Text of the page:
To study this, we take the perspective of the mainstream Bitcoin holder who deployed capital to new projects over the past several years and we examine the subsequent financial returns. This sort of exercise is traditionally bedeviled by survivorship bias, i.e. the tendency to over-sample and thus over-study the winning tokens because the losing tokens have been delisted and forgotten. But we construct a comprehensive sample that is robust to such bias.

After running the historical data, we find four key facts:

  • Returns to buying new tokens are highly skewed — but average out to approximately zero.
  • Except in some extreme cases, those returns do not depend on the entry strategies.
  • New token returns are not predictable based on the underlying crypto environment in which they are launched, except in some extreme cases.
  • Those returns are also not predictable based on the relative performance of their peers.

So what should a crypto participant take away from this? Well, we don’t give financial advice on this blog. But our takeaway is that the same ingredients needed for success in traditional markets — thorough due diligence on an individual trade and accurate predictions about the macro environment — are needed here too. Crypto may be special, but not in this way.

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To do any convincing analysis, the core issue to solve is survivorship bias, i.e. constructing a database of tokens based on their eventual prominence. For instance, if we study the financial returns of all tokens listed on Binance, we will only be studying the highly successful tokens that cleared Binance’s listing criteria and we will be omitting all others. Thus, we must ensure our database contains all tokens that could ever be viable targets for retail buyers.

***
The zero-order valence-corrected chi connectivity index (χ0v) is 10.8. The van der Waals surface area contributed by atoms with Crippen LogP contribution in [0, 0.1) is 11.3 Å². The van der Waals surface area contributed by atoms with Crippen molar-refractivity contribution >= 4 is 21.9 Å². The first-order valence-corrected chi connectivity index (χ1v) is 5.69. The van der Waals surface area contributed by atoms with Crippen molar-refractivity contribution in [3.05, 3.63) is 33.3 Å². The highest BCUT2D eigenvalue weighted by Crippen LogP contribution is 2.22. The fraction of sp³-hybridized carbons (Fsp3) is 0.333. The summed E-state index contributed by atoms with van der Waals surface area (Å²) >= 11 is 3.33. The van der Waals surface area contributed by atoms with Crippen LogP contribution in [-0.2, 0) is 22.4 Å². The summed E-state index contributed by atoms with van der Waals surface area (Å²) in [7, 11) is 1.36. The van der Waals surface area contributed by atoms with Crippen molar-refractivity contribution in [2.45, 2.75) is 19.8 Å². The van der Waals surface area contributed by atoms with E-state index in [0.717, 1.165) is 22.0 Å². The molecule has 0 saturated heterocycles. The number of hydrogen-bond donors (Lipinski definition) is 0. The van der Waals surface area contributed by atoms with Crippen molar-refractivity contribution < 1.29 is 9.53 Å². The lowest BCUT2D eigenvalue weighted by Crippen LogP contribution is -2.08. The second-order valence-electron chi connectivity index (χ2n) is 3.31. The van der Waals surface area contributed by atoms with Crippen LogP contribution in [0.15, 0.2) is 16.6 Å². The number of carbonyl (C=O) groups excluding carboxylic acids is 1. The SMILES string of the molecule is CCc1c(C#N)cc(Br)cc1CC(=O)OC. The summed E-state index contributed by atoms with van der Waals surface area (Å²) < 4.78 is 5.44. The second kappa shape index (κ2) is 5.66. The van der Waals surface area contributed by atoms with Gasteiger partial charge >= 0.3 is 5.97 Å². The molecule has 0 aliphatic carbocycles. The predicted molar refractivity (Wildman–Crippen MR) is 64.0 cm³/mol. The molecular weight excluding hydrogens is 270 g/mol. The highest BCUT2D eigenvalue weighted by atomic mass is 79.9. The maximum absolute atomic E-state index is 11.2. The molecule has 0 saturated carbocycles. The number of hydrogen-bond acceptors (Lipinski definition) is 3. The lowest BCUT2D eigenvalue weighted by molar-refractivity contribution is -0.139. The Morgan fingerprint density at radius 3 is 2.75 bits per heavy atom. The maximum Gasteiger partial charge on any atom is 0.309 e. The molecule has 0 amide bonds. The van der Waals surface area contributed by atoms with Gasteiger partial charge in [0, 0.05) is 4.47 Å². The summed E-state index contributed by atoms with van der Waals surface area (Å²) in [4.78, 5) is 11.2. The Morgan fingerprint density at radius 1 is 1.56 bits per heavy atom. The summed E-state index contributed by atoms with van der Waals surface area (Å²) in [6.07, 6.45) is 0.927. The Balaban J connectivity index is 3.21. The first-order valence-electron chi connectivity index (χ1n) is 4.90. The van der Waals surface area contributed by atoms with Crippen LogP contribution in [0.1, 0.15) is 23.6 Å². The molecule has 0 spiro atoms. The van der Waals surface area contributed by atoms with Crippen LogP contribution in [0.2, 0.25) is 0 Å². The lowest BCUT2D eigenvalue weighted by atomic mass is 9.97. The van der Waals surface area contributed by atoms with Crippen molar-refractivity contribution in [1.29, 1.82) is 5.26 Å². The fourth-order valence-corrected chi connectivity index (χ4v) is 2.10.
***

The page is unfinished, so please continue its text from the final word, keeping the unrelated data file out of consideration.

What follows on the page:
Given the central importance of this task, we construct two entirely-independent databases, one from Coingecko and one from Coinmarketcap. Coingecko and Coinmarketcap are the two industry leaders in tracking crypto tokens — and relying on both independently provides the paper with an extra layer of defense against survivorship bias. Further details on the two providers can be found in the footnotes.[2]